Wednesday, December 4, 2013

Top Hezbollah Commander Assassinated Outside His Home in Lebanon

BEIRUT (AP) - Gunmen assassinated a senior Hezbollah commander outside his home Wednesday in southern Beirut, a major breach of the Shiite militant group's security as it struggles to maintain multiple fronts while it fights alongside President Bashar Assad's forces in Syria.

The overnight killing of Hassan al-Laqis, described as a founding member of the group and one of its top commanders, was a huge blow to the Iranian-backed group that dominates power in Lebanon.

Hezbollah's heavy-handed and very open involvement in the civil war next door has enraged the overwhelmingly Sunni rebels seeking to oust Assad, and those sectarian divisions have spilled over into Lebanon and exposed the group and its Shiite supporters to retaliatory attacks.

Hezbollah strongholds have been the target of deadly car bomb attacks and suicide bombers attacked the Iranian Embassy in Beirut last month, killing 23 people.

The militant group quickly blamed its main enemy Israel for the assassination. Israeli officials denied any involvement.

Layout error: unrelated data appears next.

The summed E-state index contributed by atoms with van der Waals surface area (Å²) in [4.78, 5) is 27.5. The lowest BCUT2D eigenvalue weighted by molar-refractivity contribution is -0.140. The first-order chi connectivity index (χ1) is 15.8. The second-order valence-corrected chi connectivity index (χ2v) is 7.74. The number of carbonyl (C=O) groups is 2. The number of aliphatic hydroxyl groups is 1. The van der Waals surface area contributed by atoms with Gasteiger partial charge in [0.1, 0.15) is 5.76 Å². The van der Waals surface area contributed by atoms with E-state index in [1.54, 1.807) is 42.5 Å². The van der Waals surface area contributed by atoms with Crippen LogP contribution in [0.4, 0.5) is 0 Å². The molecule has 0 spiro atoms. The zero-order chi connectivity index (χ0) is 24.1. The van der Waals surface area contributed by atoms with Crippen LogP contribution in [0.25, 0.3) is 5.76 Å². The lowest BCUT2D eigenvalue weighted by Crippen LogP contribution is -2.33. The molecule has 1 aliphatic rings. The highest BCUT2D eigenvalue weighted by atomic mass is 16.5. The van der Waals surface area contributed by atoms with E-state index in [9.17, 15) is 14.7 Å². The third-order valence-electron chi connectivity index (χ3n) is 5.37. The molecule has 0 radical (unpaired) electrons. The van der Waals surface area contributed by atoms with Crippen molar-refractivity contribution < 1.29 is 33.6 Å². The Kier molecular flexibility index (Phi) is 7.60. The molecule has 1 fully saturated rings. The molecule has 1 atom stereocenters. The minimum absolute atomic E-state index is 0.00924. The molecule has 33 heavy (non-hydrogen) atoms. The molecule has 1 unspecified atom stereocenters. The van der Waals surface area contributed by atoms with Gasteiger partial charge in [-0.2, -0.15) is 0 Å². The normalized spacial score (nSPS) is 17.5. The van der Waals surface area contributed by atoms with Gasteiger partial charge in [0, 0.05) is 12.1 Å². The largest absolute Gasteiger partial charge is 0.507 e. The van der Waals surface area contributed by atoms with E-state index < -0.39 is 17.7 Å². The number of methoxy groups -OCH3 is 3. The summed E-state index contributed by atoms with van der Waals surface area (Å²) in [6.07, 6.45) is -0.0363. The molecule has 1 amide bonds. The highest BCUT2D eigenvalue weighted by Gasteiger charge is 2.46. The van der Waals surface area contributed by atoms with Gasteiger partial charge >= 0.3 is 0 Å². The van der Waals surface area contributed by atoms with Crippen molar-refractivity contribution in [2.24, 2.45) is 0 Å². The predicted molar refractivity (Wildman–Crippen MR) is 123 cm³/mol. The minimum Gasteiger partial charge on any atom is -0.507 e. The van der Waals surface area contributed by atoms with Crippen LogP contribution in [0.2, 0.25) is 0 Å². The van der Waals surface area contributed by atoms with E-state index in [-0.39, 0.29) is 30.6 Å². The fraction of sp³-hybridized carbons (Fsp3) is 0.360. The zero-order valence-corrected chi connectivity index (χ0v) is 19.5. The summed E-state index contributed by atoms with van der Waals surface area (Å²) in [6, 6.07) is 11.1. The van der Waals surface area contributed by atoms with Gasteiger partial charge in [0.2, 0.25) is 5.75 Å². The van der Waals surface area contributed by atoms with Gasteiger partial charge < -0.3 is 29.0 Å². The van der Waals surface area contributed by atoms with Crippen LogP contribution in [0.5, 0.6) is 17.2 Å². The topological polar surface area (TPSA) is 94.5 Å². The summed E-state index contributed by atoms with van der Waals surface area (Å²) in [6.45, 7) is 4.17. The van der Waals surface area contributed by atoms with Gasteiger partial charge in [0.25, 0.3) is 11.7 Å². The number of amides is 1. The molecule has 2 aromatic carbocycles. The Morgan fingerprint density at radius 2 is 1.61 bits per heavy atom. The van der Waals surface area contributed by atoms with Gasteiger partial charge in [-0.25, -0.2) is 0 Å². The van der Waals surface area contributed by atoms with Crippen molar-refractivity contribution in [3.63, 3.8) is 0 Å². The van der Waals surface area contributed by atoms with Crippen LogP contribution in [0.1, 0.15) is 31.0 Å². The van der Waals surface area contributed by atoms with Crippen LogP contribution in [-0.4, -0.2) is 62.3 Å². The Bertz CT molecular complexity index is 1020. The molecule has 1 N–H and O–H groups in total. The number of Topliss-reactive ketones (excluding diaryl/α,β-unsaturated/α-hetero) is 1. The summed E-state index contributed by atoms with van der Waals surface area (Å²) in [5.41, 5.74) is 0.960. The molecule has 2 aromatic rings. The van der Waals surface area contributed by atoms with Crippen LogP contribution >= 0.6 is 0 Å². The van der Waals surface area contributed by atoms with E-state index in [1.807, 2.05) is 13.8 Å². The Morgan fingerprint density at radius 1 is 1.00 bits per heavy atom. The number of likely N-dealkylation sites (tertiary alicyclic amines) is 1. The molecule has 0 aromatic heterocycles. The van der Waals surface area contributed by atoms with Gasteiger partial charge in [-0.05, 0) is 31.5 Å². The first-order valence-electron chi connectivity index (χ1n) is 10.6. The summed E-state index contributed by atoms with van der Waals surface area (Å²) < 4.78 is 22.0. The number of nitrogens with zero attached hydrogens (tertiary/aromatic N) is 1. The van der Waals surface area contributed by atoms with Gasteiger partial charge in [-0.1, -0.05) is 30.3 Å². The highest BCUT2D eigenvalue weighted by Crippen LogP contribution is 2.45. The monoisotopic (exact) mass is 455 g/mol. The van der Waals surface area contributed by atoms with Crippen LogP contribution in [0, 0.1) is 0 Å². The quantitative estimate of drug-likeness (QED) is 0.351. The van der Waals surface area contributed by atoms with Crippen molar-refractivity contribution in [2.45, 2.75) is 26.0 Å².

Al-Laqis' killing came shortly after Hezbollah leader Sheik Hassan Nasrallah ended a three-hour interview with a local television station, in which he accused Saudi Arabia of being behind the Iranian Embassy bombings. He indirectly blamed an alliance between Iran's rivals Israel and Saudi Arabia for trying to strike at the group.

The group announced his death Hezbollah in a statement, saying al-Laqis was killed as he returned home from work around midnight.

"The brother martyr Hassan al-Laqis spent his youth and all his life in this honorable resistance since its inception up until the last moments of his life," the statement said.

An official close to Hezbollah said al-Laqis held some of the group's most sensitive portfolios and was close to Nasrallah.

A Lebanese security official and the official close to Hezbollah said al-Laqis was shot with a pistol equipped with a silencer at close range after he parked his car in the ground floor garage of his apartment building in the Hadath neighborhood, just southwest of Beirut.

He was struck by five bullets in the head and neck, the Lebanese official said, speaking on condition of anonymity in line with regulations. Al-Laqis was rushed to a nearby hospital but died early Wednesday from his wounds, officials said.

The parking lot was stained with muddied footprints that led to a small olive grove nearby. Yellow police tape blocked off the area and Hezbollah investigators were at the scene.